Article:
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It takes a village: Inside the upcoming 8-acre Habitat housing development in Southeast Denton

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Habitat Village

An aerial view of the future home of Habitat Village in Southeast Denton.

A vacant 8.23-acre lot between Duncan Street and Hill Street and along Smith Street in Southeast Denton will soon become a 35-home affordable development built by Habitat for Humanity of Denton County.

Dubbed Habitat Village, the subdivision is the biggest undertaking for Habitat Denton thus far. Along with 35 three- and four-bedroom single-family houses, the development also will introduce necessary infrastructure including streets, sidewalks and utilities. Construction on the project will be divided into two phases and is expected to take eight years to complete, with 16 homes completed in the first stage and the remainder being completed in the second.

The Denton City Council voted to approve the planned development in February, allowing the project to move forward. Habitat is fundraising for the $2.1 million needed for site preparation and infrastructure through a capital campaign. The homes themselves typically cost around $125,000 to build, but each house is funded by sponsors and donations from community partners.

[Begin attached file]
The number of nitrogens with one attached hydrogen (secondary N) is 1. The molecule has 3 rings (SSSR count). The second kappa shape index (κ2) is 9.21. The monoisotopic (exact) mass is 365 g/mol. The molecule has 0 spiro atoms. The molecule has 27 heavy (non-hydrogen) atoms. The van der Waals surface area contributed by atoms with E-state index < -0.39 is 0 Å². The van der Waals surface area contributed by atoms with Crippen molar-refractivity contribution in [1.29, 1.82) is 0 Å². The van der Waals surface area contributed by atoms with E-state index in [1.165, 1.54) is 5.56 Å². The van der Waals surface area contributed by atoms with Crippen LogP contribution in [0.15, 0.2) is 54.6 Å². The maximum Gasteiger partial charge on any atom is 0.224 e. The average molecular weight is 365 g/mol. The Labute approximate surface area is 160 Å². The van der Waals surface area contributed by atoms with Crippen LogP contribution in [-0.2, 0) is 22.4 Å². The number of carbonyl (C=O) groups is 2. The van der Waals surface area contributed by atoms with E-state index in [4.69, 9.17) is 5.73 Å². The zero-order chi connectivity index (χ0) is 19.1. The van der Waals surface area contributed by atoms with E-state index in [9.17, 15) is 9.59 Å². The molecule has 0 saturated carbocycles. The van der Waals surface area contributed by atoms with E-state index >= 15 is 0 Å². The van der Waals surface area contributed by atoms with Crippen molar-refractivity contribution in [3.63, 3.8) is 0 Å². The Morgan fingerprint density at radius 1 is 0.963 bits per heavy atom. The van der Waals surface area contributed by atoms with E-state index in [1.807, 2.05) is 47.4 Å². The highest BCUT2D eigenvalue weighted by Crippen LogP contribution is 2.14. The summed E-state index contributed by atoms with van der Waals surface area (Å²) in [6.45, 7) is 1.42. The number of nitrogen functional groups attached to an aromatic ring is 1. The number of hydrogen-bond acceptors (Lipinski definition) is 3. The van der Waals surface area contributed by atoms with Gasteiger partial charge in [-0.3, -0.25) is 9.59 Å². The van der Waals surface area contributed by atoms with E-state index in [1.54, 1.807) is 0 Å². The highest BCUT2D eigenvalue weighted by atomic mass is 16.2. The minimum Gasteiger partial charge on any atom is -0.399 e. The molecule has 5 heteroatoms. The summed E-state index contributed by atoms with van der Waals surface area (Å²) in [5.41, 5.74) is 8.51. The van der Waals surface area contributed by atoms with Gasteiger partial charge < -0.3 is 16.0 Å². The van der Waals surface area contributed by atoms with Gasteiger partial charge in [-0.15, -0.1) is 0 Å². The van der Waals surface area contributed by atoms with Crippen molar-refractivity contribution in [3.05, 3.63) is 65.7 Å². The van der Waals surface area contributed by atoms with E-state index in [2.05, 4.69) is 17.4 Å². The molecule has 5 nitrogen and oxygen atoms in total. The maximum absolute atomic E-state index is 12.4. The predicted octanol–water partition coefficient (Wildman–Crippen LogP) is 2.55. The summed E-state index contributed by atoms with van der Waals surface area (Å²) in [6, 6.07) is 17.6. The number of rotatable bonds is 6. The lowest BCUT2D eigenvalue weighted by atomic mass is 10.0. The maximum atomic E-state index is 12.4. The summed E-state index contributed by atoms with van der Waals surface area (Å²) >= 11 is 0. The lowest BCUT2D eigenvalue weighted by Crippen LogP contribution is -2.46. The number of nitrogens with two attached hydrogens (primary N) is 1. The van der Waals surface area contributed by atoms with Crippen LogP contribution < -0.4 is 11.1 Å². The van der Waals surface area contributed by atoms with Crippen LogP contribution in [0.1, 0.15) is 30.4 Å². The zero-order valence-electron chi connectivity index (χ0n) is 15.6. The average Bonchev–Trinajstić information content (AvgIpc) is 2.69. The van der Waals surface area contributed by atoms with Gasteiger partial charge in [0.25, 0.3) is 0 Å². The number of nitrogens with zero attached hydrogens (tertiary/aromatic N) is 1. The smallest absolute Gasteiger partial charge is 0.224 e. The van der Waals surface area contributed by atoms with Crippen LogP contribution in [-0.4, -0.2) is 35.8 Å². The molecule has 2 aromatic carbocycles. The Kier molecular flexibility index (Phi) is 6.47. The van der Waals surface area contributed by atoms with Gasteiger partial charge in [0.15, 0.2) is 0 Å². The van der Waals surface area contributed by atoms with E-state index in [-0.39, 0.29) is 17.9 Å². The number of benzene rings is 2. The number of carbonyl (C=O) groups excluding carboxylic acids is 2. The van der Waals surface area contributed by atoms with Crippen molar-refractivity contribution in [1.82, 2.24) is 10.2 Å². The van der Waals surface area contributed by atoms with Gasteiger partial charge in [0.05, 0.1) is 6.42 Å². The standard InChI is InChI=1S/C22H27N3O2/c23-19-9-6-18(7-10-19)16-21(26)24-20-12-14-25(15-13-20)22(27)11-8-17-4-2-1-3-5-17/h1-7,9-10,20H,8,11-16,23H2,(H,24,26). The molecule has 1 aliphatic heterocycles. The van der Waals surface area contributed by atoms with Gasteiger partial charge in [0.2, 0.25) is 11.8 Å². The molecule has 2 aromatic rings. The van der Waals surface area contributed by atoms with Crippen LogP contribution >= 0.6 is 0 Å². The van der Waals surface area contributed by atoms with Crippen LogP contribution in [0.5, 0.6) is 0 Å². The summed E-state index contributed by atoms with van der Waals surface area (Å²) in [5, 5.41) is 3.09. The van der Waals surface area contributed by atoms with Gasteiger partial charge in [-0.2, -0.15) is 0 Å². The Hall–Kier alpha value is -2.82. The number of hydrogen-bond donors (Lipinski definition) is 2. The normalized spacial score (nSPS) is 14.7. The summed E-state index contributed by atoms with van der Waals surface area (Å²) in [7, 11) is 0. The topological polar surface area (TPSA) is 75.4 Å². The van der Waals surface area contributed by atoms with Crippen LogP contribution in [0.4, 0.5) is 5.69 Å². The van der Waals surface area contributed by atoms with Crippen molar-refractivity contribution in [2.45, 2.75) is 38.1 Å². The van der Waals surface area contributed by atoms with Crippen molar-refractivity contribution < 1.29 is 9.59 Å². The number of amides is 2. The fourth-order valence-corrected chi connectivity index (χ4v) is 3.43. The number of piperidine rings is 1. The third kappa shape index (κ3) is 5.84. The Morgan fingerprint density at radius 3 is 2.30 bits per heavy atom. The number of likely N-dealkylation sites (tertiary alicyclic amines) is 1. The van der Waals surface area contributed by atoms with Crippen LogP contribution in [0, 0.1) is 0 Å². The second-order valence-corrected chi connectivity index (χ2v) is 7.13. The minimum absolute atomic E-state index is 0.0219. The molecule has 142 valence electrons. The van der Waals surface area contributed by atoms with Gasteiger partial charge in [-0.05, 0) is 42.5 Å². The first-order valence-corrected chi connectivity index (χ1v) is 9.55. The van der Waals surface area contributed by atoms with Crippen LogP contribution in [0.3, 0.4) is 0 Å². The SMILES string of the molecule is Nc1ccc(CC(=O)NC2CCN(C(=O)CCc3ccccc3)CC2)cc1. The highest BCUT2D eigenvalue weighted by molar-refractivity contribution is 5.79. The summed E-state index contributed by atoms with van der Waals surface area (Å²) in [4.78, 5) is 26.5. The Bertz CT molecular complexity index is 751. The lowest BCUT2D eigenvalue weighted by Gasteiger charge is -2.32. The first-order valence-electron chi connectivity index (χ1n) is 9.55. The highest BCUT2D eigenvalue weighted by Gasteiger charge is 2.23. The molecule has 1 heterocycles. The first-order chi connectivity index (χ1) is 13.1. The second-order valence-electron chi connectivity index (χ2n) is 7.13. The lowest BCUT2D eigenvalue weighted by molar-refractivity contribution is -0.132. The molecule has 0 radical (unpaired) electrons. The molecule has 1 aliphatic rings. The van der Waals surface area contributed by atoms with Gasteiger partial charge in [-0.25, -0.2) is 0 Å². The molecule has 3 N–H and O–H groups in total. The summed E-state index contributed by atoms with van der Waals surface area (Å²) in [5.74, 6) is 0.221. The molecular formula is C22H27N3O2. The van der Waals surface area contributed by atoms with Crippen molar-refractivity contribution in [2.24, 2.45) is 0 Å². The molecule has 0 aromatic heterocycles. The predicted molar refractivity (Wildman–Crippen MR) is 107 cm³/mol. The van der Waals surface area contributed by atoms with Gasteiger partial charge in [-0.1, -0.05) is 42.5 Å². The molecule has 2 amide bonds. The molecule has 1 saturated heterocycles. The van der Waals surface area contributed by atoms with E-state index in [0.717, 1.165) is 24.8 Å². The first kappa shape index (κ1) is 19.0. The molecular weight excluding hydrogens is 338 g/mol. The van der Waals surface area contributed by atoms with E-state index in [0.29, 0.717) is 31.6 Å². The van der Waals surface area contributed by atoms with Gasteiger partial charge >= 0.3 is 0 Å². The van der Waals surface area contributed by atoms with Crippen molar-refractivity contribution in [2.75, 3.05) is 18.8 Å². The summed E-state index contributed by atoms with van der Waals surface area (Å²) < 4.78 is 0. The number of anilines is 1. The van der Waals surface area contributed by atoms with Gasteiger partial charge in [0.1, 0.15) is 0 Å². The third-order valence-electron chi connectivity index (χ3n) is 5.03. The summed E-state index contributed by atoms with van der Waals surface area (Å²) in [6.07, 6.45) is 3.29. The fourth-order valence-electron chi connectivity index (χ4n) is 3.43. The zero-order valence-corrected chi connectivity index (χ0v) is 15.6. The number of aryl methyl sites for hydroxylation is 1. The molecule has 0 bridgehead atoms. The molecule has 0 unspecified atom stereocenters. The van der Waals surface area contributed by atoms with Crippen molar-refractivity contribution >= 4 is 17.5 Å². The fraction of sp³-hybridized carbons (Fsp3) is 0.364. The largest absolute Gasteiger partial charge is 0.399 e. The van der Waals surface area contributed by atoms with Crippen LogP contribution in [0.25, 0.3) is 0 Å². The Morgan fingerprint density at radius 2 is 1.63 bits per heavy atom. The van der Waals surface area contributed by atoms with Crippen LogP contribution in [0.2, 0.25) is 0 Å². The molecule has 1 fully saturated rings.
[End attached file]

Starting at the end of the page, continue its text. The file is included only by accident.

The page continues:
The project is an opportunity to begin addressing a growing need for affordable housing in Denton County, said Glenn Ward, president of the Habitat Denton County Board of Directors. Habitat acquired the land that will make up Habitat Village through a series of purchases between 2011 and 2015. Typically, Habitat buys single lots that have utility capabilities, but the organization saw a unique opportunity with the undeveloped land.

“We actually were sitting on that land, trying to figure out how we move forward, and we’ve gone through a lot of iterations over the past few years, and just in the last year or so, we’ve really solidified plans,” Ward said. “I think the big driver for us is land has become much more expensive, so you know Habitat is trying to build affordable homes for our families that we bring on board, and trying to find affordable lots in Denton County is proving to be more and more challenging.”

Most buildable lots in Denton County cost $65,000 to $95,000 compared with $5,000 to $15,000 less than 20 years ago. And with local market prices skyrocketing amid a dip in supply and rising lumber prices, the possibility of homeownership for low-income families in Denton County could be pushed further out of reach over the next few years, said Lora Blakeslee Atkinson, executive director of the Denton County affiliate.

“They’re affordable housing for really hard-working low-income families that, quite frankly, would never be able to purchase a home in this county, especially how prices are escalating,” Atkinson said.